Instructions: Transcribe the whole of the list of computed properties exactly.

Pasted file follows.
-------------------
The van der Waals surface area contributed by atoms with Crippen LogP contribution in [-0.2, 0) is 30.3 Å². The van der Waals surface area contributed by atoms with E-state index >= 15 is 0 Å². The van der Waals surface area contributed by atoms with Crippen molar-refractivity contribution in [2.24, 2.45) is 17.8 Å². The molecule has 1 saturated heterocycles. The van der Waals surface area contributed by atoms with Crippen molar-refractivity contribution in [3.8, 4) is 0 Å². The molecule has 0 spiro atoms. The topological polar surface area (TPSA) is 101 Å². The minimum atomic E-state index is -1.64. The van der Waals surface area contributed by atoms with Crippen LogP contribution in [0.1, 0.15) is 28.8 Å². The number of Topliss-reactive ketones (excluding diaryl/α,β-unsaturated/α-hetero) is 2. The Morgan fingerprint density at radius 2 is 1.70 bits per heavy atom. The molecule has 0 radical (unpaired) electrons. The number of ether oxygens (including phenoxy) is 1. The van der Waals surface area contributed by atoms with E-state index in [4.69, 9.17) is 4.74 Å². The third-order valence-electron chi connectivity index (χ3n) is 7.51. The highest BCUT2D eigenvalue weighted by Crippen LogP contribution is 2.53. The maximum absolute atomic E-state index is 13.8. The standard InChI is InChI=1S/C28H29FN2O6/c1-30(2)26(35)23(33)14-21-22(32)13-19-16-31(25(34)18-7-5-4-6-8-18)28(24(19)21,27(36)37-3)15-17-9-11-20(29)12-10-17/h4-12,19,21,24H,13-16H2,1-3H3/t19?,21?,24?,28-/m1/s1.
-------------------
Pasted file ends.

The van der Waals surface area contributed by atoms with Crippen LogP contribution in [-0.2, 0) is 30.3 Å². The van der Waals surface area contributed by atoms with E-state index >= 15 is 0 Å². The van der Waals surface area contributed by atoms with Crippen molar-refractivity contribution in [2.24, 2.45) is 17.8 Å². The molecule has 1 saturated heterocycles. The van der Waals surface area contributed by atoms with Crippen molar-refractivity contribution in [3.8, 4) is 0 Å². The molecule has 0 spiro atoms. The topological polar surface area (TPSA) is 101 Å². The minimum atomic E-state index is -1.64. The van der Waals surface area contributed by atoms with Crippen LogP contribution in [0.1, 0.15) is 28.8 Å². The number of Topliss-reactive ketones (excluding diaryl/α,β-unsaturated/α-hetero) is 2. The Morgan fingerprint density at radius 2 is 1.70 bits per heavy atom. The molecule has 0 radical (unpaired) electrons. The number of ether oxygens (including phenoxy) is 1. The van der Waals surface area contributed by atoms with E-state index in [4.69, 9.17) is 4.74 Å². The third-order valence-electron chi connectivity index (χ3n) is 7.51. The highest BCUT2D eigenvalue weighted by Crippen LogP contribution is 2.53. The maximum absolute atomic E-state index is 13.8. The standard InChI is InChI=1S/C28H29FN2O6/c1-30(2)26(35)23(33)14-21-22(32)13-19-16-31(25(34)18-7-5-4-6-8-18)28(24(19)21,27(36)37-3)15-17-9-11-20(29)12-10-17/h4-12,19,21,24H,13-16H2,1-3H3/t19?,21?,24?,28-/m1/s1.